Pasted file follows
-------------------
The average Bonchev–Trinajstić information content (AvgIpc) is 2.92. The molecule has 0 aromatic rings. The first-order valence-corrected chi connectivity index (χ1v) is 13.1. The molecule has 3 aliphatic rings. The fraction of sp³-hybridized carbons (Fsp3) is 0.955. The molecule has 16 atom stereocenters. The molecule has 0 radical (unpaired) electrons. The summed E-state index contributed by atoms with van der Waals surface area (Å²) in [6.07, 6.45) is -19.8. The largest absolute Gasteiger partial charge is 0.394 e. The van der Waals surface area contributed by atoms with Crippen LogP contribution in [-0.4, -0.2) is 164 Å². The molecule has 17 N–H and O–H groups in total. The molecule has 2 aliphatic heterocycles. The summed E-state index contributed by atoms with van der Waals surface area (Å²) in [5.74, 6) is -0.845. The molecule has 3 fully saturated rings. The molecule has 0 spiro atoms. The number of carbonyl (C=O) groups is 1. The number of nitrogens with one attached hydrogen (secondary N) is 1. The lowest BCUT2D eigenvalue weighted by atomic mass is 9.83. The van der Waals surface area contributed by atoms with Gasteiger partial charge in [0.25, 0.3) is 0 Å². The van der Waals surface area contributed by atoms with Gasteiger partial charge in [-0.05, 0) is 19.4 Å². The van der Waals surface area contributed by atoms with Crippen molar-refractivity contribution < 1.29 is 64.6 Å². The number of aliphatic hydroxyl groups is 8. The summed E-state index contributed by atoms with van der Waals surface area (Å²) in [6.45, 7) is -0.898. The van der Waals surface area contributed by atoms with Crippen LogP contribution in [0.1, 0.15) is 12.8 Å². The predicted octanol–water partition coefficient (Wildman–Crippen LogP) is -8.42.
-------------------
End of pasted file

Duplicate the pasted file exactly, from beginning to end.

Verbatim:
The average Bonchev–Trinajstić information content (AvgIpc) is 2.92. The molecule has 0 aromatic rings. The first-order valence-corrected chi connectivity index (χ1v) is 13.1. The molecule has 3 aliphatic rings. The fraction of sp³-hybridized carbons (Fsp3) is 0.955. The molecule has 16 atom stereocenters. The molecule has 0 radical (unpaired) electrons. The summed E-state index contributed by atoms with van der Waals surface area (Å²) in [6.07, 6.45) is -19.8. The largest absolute Gasteiger partial charge is 0.394 e. The van der Waals surface area contributed by atoms with Crippen LogP contribution in [-0.4, -0.2) is 164 Å². The molecule has 17 N–H and O–H groups in total. The molecule has 2 aliphatic heterocycles. The summed E-state index contributed by atoms with van der Waals surface area (Å²) in [5.74, 6) is -0.845. The molecule has 3 fully saturated rings. The molecule has 0 spiro atoms. The number of carbonyl (C=O) groups is 1. The number of nitrogens with one attached hydrogen (secondary N) is 1. The lowest BCUT2D eigenvalue weighted by atomic mass is 9.83. The van der Waals surface area contributed by atoms with Gasteiger partial charge in [0.25, 0.3) is 0 Å². The van der Waals surface area contributed by atoms with Gasteiger partial charge in [-0.05, 0) is 19.4 Å². The van der Waals surface area contributed by atoms with Crippen molar-refractivity contribution < 1.29 is 64.6 Å². The number of aliphatic hydroxyl groups is 8. The summed E-state index contributed by atoms with van der Waals surface area (Å²) in [6.45, 7) is -0.898. The van der Waals surface area contributed by atoms with Crippen LogP contribution in [0.1, 0.15) is 12.8 Å². The predicted octanol–water partition coefficient (Wildman–Crippen LogP) is -8.42.